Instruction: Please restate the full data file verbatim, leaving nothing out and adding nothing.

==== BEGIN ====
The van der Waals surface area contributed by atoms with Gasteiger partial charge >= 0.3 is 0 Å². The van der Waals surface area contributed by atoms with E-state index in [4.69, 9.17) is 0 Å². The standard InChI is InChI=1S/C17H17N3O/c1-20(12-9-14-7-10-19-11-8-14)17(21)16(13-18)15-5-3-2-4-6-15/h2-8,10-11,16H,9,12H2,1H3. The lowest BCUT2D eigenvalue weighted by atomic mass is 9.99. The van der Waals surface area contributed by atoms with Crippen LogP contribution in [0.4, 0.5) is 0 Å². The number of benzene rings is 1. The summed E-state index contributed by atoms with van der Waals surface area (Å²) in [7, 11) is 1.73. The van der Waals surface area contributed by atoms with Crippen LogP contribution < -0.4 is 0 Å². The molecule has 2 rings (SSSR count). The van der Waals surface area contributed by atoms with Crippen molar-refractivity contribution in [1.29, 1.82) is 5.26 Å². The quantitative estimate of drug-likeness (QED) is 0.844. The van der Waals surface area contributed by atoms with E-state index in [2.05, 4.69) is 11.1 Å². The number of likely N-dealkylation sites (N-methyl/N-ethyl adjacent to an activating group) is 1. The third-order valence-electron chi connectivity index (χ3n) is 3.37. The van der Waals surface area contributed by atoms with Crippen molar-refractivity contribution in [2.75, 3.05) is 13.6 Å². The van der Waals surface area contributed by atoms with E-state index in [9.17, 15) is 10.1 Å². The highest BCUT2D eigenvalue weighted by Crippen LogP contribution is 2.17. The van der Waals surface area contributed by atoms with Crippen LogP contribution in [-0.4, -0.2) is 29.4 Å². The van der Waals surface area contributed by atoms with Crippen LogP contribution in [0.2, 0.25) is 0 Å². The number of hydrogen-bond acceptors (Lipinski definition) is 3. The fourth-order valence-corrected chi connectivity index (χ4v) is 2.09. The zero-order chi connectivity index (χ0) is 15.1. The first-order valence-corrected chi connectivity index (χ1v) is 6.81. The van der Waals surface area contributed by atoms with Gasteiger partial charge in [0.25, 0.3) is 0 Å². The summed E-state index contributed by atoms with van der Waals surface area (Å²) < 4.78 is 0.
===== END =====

The van der Waals surface area contributed by atoms with Gasteiger partial charge >= 0.3 is 0 Å². The van der Waals surface area contributed by atoms with E-state index in [4.69, 9.17) is 0 Å². The standard InChI is InChI=1S/C17H17N3O/c1-20(12-9-14-7-10-19-11-8-14)17(21)16(13-18)15-5-3-2-4-6-15/h2-8,10-11,16H,9,12H2,1H3. The lowest BCUT2D eigenvalue weighted by atomic mass is 9.99. The van der Waals surface area contributed by atoms with Crippen LogP contribution in [0.4, 0.5) is 0 Å². The number of benzene rings is 1. The summed E-state index contributed by atoms with van der Waals surface area (Å²) in [7, 11) is 1.73. The van der Waals surface area contributed by atoms with Crippen LogP contribution < -0.4 is 0 Å². The molecule has 2 rings (SSSR count). The van der Waals surface area contributed by atoms with Crippen molar-refractivity contribution in [1.29, 1.82) is 5.26 Å². The quantitative estimate of drug-likeness (QED) is 0.844. The van der Waals surface area contributed by atoms with E-state index in [2.05, 4.69) is 11.1 Å². The number of likely N-dealkylation sites (N-methyl/N-ethyl adjacent to an activating group) is 1. The third-order valence-electron chi connectivity index (χ3n) is 3.37. The van der Waals surface area contributed by atoms with Crippen molar-refractivity contribution in [2.75, 3.05) is 13.6 Å². The van der Waals surface area contributed by atoms with E-state index in [9.17, 15) is 10.1 Å². The highest BCUT2D eigenvalue weighted by Crippen LogP contribution is 2.17. The van der Waals surface area contributed by atoms with Crippen LogP contribution in [-0.4, -0.2) is 29.4 Å². The van der Waals surface area contributed by atoms with Crippen LogP contribution in [0.2, 0.25) is 0 Å². The number of hydrogen-bond acceptors (Lipinski definition) is 3. The fourth-order valence-corrected chi connectivity index (χ4v) is 2.09. The zero-order chi connectivity index (χ0) is 15.1. The first-order valence-corrected chi connectivity index (χ1v) is 6.81. The van der Waals surface area contributed by atoms with Gasteiger partial charge in [0.25, 0.3) is 0 Å². The summed E-state index contributed by atoms with van der Waals surface area (Å²) < 4.78 is 0.